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Low-Power Deep Learning Model for Plant Disease Detection for Smart-Hydroponics Using Knowledge Distillation Techniques †

Department of Computer Science, Federal University Dutse, Dutse 720211, Nigeria
Department of Software Engineering, Bayero University Kano, Kano 700241, Nigeria
Software Engineering Lab, University of Aizu, Aizu 965000, Japan
Department of Computer Science, Yobe State University, Damaturu 620101, Nigeria
Author to whom correspondence should be addressed.
This paper is an extended version of our work titled “An Intelligent Plant Disease Detection System for Smart Hydroponic Using Convolutional Neural Network” published by Aminu Musa, Mohamed Hamada, Mohammed Hassan and Farouq Muhammad Aliyu in 2021 IEEE 14th International Symposium on Embedded Multicore/Many-core Systems-on-Chip (MCSoC) proceedings. DOI:10.1109/MCSoC51149.2021.00058.
J. Low Power Electron. Appl. 2022, 12(2), 24;
Submission received: 23 January 2022 / Revised: 24 February 2022 / Accepted: 1 April 2022 / Published: 26 April 2022
(This article belongs to the Special Issue Low Power AI)


Recent advances in computing allows researchers to propose the automation of hydroponic systems to boost efficiency and reduce manpower demands, hence increasing agricultural produce and profit. A completely automated hydroponic system should be equipped with tools capable of detecting plant diseases in real-time. Despite the availability of deep-learning-based plant disease detection models, the existing models are not designed for an embedded system environment, and the models cannot realistically be deployed on resource-constrained IoT devices such as raspberry pi or a smartphone. Some of the drawbacks of the existing models are the following: high computational resource requirements, high power consumption, dissipates energy rapidly, and occupies large storage space due to large complex structure. Therefore, in this paper, we proposed a low-power deep learning model for plant disease detection using knowledge distillation techniques. The proposed low-power model has a simple network structure of a shallow neural network. The parameters of the model were also reduced by more than 90%. This reduces its computational requirements as well as its power consumption. The proposed low-power model has a maximum power consumption of 6.22 w, which is significantly lower compared to the existing models, and achieved a detection accuracy of 99.4%.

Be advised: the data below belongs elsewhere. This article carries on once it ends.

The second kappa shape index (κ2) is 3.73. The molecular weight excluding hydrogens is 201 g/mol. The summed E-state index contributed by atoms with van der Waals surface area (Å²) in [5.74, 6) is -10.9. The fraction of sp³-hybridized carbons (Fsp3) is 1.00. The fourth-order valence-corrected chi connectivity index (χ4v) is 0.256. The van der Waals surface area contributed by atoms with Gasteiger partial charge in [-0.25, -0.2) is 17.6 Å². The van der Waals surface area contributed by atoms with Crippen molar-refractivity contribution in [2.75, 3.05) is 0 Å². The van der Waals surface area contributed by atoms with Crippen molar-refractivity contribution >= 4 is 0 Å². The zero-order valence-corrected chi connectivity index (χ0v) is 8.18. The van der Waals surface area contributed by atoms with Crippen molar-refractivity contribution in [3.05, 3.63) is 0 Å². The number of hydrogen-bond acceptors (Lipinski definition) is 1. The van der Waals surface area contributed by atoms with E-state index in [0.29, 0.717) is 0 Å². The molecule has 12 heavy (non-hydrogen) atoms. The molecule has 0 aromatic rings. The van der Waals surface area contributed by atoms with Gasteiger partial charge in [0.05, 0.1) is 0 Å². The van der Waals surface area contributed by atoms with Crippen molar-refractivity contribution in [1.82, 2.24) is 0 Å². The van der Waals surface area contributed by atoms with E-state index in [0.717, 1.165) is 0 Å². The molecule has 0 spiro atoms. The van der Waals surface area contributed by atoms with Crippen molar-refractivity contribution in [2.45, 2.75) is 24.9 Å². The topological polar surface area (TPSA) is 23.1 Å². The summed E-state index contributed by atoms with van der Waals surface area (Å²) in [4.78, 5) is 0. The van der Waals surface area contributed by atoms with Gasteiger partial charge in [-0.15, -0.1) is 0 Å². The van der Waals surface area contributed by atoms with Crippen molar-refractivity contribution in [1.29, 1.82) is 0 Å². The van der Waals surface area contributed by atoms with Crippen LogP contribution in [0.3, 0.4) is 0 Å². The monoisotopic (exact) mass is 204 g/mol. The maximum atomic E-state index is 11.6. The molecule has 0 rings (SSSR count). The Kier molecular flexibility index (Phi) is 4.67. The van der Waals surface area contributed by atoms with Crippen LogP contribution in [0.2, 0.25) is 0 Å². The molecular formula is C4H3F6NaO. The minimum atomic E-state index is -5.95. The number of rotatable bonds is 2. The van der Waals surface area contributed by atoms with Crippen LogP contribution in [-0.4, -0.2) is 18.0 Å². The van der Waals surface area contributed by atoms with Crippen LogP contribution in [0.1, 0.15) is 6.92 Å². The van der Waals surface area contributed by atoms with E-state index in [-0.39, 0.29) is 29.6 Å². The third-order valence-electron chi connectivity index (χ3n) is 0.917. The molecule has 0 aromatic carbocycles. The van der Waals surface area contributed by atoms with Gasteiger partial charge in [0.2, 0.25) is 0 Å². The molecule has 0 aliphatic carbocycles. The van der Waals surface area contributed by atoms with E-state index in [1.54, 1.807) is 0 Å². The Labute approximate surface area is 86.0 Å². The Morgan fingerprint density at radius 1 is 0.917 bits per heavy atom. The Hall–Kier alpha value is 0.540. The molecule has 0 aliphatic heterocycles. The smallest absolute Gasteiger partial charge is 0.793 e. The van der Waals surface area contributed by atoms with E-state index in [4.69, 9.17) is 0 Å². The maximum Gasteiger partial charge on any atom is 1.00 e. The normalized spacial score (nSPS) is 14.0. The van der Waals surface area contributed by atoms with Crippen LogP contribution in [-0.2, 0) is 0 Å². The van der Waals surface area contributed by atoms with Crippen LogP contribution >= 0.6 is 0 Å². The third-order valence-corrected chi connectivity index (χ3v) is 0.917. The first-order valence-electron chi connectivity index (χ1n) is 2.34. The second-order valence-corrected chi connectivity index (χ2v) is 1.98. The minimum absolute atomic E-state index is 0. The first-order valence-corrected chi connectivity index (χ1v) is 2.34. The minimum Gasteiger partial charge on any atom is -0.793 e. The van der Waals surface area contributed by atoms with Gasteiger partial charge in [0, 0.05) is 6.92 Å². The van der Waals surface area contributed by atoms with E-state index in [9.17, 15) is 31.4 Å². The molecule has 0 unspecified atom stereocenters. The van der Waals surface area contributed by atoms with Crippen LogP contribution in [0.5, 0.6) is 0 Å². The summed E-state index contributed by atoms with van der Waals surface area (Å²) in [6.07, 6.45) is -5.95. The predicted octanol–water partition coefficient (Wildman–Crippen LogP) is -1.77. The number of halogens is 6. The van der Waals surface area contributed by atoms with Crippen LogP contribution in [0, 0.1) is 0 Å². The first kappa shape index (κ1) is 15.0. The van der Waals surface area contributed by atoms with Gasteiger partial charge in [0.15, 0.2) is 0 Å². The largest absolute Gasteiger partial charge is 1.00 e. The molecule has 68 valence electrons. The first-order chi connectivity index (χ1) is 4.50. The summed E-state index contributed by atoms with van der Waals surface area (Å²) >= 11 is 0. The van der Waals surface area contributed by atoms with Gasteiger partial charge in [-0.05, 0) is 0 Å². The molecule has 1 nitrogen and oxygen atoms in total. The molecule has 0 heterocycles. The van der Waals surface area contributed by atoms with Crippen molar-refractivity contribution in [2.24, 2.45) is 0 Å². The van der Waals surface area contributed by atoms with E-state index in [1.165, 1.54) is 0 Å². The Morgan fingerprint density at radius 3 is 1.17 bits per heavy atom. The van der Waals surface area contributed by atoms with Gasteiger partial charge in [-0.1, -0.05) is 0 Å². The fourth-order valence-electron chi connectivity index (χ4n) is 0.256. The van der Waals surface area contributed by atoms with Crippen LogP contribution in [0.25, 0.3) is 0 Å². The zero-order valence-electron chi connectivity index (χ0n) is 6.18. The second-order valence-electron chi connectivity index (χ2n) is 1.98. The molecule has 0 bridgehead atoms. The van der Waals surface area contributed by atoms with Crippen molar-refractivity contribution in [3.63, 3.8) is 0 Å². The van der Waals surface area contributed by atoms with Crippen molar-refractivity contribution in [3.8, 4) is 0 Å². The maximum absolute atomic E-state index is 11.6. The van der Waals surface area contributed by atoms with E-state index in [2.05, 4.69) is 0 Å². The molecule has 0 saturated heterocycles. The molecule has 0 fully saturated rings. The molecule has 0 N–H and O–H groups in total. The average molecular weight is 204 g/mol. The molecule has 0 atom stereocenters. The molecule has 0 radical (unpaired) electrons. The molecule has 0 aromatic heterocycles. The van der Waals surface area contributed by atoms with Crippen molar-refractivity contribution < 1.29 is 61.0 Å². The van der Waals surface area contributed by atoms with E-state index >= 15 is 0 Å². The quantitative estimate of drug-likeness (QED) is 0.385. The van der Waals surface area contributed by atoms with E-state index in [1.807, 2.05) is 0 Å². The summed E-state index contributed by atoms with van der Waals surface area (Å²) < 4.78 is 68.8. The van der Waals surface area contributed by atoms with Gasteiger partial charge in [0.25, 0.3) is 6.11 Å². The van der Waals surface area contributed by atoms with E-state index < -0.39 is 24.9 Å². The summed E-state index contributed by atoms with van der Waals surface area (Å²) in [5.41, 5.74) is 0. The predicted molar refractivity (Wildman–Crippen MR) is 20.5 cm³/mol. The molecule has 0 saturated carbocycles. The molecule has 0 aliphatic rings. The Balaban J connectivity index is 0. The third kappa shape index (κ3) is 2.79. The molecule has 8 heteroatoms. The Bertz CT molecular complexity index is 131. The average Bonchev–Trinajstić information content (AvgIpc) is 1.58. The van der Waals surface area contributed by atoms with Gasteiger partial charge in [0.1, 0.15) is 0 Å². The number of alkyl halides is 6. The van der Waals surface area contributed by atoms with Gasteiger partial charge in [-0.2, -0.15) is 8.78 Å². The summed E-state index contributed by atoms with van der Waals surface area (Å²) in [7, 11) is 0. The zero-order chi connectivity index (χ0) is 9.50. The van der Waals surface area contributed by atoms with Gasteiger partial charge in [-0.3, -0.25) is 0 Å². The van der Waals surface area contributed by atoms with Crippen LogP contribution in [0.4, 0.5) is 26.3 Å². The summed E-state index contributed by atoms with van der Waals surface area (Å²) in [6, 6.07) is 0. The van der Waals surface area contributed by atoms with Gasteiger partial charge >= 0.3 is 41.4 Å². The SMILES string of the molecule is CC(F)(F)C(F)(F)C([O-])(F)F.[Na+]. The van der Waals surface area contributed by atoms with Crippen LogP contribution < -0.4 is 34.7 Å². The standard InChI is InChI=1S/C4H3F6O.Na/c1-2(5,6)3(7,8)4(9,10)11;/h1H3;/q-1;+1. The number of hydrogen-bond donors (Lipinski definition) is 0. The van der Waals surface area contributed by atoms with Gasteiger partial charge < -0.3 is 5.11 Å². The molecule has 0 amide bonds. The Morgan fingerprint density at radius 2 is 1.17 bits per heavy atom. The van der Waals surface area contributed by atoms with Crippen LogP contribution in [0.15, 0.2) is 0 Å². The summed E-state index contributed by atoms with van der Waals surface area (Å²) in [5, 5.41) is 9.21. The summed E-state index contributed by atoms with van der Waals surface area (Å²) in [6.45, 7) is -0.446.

1. Introduction

Hydroponics is a technique of crop cultivation without using soil [1,2]. Although the term hydroponic might sound new, the concept was long practiced by Ancient Egyptians: They used similar concepts to grow crop in roof tops and walls [3]. These new portable systems of farming have many benefits such as (1) a small amount land is needed; (2) faster plant growth; (3) it is less prone to diseases; (4) it is portable, as soil is not needed; (5) seasonal changes do not affect plant growth; and (6) little or no pesticides and herbicides are needed [4,5].
Some works on Computer-Aided Diagnosis (CAD) of plants have been conducted using techniques such as expert systems and rule-based models [6,7], which are confined to the knowledge of the expert and hence have the potential for mistakes in result interpretations. Artificial Neural Networks (ANNs) were investigated in this domain to improve the diagnostic process, such as the system found in a IoT-based deep learning system for plant disease detection [8].
Deep-learning-based plant disease detection models leverage computer vision capability and come up with a model that can diagnose plant diseases by scanning plant leaves. The system is capable of diagnosing a given sample by simply taking the leaf image as input and returning the class of the disease that is affecting the plant on screen to ascertain whether the plant is healthy or not, alongside the name of the diseases that are affecting the plant.
However, the context within which the model will be deployed was not considered. The model has a lot of parameters, which results in numerous memory accesses and huge computations making the model resources expensive. The model also uses transfer learning and was controlled by a user via the Internet. From the experimental results, the power consumption of the model increases significantly when Wi-Fi connectivity is turned on. This brings about rapid power dissipation when tested. To overcome these problems, in this paper, an energy-aware intelligent model is proposed where knowledge distillation replaces the transfer learning available in the previous model, making the proposed model, a small compressed version of the previous model that will function completely offline and has low resources requirement.
There have been several kinds of research on how to reduce the energy consumption of neural network models. Some of the reported breakthroughs are to perform hardware acceleration, energy management designs, or model compression. Another way of mitigating this energy crisis is to overcome energy shortages in an embedded computing environment with energy harvesting.